Diagnostic Reading #8: Five “Must Read” Articles on HIT and Radiology
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Radiology’s role in diagnosing rare diseases; and CT’s role in diagnosing migraines are in the news.
This week’s articles in Diagnostic Reading include: AI/image analysis ranked No. 1 digital health technology; emergency department CTs may not benefit most migraine patients; radiology’s role in diagnosing rare diseases; AI successfully classifies elbow abnormalities; and MRI technique may diagnose fatty liver disease.
AI-powered image analysis ranked 2019’s top digital health technology – Radiology Business
According to a new ranking from Forbes, artificial intelligence (AI) and its ability to help radiologists streamline image analysis represents the No. 1 digital health technology of 2019. The list started with a survey of companies worldwide, with each respondent asked to “indicate the key technology which you believe will have the most profound impact on the healthcare industry during 2019.” Big data analytics was the top answer, followed by AI at No. 2.
Although Variant 3 of the American College of Radiology (ACR) Appropriateness Criteria recommends performing non-contrast head CT (NCCT) on patients with sudden severe headache who do not present other high-risk features, researchers from the department of radiology at Johns Hopkins Medical Center in Baltimore, Maryland found that performing emergency department (ED) NCCT scans on these patents has little value. These findings are detailed in a recent study in the Journal of the American College of Radiology.
The power of medical imaging for rare diseases – Everything Rad
Sometimes, patients suffering from a rare disease experience a delayed diagnosis. The delay can enable their condition to further advance, possibly jeopardizing their quality of life and, in some cases, life expectancy. By the time the correct diagnosis has been determined, these patients have usually been forced to visit several different doctors, adding to their frustration and uncertainty, and to their loved ones. Fortunately, radiology can help diagnose rare diseases in some cases, helping patients get treatment as early as possible.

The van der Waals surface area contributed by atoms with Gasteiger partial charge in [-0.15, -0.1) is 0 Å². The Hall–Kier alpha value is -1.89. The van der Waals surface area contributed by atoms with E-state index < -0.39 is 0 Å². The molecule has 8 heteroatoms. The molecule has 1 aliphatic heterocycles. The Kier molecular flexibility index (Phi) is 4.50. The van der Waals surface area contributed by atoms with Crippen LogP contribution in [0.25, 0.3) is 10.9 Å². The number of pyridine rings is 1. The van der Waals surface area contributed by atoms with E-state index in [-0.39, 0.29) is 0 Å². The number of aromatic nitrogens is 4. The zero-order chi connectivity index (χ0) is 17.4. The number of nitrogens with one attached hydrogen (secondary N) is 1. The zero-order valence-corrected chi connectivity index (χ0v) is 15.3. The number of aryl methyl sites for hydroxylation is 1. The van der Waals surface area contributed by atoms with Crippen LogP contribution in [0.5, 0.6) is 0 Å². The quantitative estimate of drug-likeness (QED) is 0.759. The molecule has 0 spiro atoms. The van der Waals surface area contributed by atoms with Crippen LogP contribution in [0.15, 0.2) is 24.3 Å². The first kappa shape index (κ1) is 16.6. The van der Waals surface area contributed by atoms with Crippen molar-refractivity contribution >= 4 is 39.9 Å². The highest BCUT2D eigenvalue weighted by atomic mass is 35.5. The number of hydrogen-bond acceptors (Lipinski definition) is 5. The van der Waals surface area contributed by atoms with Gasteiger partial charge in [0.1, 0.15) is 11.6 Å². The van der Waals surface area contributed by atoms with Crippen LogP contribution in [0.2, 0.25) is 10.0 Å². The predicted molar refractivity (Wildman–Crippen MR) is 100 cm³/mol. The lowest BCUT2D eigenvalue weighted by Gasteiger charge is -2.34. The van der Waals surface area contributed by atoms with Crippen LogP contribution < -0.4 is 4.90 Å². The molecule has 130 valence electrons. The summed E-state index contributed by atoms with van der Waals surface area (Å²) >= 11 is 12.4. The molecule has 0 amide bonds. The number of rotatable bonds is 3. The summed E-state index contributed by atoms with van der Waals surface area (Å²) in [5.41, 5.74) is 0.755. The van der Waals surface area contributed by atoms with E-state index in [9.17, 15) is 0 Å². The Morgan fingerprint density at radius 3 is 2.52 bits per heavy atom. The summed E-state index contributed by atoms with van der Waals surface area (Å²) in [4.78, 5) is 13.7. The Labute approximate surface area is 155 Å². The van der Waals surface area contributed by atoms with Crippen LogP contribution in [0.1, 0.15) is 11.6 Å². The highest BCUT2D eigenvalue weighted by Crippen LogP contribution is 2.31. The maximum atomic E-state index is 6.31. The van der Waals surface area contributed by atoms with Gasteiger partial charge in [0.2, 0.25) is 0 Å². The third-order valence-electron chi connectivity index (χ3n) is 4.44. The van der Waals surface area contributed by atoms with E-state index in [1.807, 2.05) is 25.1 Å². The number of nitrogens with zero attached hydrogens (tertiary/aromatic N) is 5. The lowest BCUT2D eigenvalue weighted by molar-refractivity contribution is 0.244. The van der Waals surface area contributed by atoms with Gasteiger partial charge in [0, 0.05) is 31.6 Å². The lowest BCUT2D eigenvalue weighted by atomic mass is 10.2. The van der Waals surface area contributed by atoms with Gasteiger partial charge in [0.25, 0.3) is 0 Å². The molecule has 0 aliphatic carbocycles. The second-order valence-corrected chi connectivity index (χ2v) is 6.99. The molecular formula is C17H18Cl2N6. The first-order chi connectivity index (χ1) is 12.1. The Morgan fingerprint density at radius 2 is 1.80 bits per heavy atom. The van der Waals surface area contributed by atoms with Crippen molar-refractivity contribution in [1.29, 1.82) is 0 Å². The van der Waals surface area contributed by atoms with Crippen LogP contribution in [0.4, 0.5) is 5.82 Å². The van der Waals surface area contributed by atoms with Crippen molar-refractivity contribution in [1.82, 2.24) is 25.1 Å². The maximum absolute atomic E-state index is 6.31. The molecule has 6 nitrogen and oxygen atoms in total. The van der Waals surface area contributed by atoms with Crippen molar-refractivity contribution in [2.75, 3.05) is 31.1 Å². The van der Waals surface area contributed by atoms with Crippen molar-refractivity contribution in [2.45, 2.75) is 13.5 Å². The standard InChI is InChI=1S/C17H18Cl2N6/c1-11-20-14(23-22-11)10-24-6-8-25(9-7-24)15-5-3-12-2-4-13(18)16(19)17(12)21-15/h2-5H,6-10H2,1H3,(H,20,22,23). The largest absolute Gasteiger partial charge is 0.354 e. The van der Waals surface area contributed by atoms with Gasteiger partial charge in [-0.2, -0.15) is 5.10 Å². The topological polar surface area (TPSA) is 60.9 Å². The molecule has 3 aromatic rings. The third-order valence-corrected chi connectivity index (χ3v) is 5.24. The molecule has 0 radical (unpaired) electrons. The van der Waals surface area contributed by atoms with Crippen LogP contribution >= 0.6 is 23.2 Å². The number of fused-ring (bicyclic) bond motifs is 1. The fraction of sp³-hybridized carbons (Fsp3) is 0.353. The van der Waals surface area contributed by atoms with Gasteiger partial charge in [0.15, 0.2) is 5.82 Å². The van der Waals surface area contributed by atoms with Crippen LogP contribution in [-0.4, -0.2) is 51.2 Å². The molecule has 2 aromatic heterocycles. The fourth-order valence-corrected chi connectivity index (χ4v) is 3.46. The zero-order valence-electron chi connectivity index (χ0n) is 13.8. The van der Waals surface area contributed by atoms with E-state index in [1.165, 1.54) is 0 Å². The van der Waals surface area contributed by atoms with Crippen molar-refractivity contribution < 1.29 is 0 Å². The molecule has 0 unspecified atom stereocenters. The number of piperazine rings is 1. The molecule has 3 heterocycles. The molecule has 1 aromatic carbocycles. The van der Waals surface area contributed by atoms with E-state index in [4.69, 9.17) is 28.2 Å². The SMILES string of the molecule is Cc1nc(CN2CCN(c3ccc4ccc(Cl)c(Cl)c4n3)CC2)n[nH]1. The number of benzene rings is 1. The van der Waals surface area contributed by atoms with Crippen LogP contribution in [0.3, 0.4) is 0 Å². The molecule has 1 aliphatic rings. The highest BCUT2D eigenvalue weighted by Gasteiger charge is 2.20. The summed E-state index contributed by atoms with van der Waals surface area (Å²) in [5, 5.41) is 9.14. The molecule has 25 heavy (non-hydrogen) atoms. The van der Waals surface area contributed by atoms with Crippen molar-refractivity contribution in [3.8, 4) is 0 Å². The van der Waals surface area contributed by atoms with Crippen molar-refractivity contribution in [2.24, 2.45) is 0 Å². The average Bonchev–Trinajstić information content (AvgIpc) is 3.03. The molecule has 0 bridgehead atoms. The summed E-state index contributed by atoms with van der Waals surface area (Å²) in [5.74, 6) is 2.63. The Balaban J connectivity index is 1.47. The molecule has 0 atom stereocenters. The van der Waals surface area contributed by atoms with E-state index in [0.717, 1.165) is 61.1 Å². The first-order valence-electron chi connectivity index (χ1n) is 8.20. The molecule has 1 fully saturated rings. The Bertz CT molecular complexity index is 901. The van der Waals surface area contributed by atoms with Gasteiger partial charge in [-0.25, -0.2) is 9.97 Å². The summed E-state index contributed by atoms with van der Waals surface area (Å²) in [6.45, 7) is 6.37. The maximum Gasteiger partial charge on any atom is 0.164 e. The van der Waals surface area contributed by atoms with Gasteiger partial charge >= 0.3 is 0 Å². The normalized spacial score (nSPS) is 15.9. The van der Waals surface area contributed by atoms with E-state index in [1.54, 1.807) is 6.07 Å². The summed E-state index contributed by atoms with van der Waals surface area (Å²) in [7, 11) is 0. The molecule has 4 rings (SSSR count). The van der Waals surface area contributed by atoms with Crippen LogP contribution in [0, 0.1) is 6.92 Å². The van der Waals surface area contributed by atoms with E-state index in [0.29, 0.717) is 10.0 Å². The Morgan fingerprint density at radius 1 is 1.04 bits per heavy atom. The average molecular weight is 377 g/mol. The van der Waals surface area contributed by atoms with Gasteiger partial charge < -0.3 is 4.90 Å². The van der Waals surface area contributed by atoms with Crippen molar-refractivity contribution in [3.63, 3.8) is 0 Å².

AI classifies pediatric elbow abnormalities with 88% accuracy – AI in Healthcare
A deep-learning model classified acute and nonacute pediatric elbow abnormalities on radiographs in trauma with 88 percent accuracy, according to recently published research in Radiology: Artificial Intelligence. The research team sought to determine the feasibility of using deep learning with a multiview approach for pediatric elbow abnormalities on radiographs—similar to how radiologists review multiple images at their workstations.
University of Arizona in Tucson researchers have developed an MRI technique aimed to replace blood tests and invasive biopsies for measuring nonalcoholic fatty liver disease, according to a report by the Arizona Daily Star. The technology can determine the percentage of liver fat before symptoms appear. Particularly, the technique may help diagnose the disease earlier in Hispanics who are disproportionately affected by the disease due to obesity often caused by cultural dietary habits, socioeconomic status and limited access to healthcare.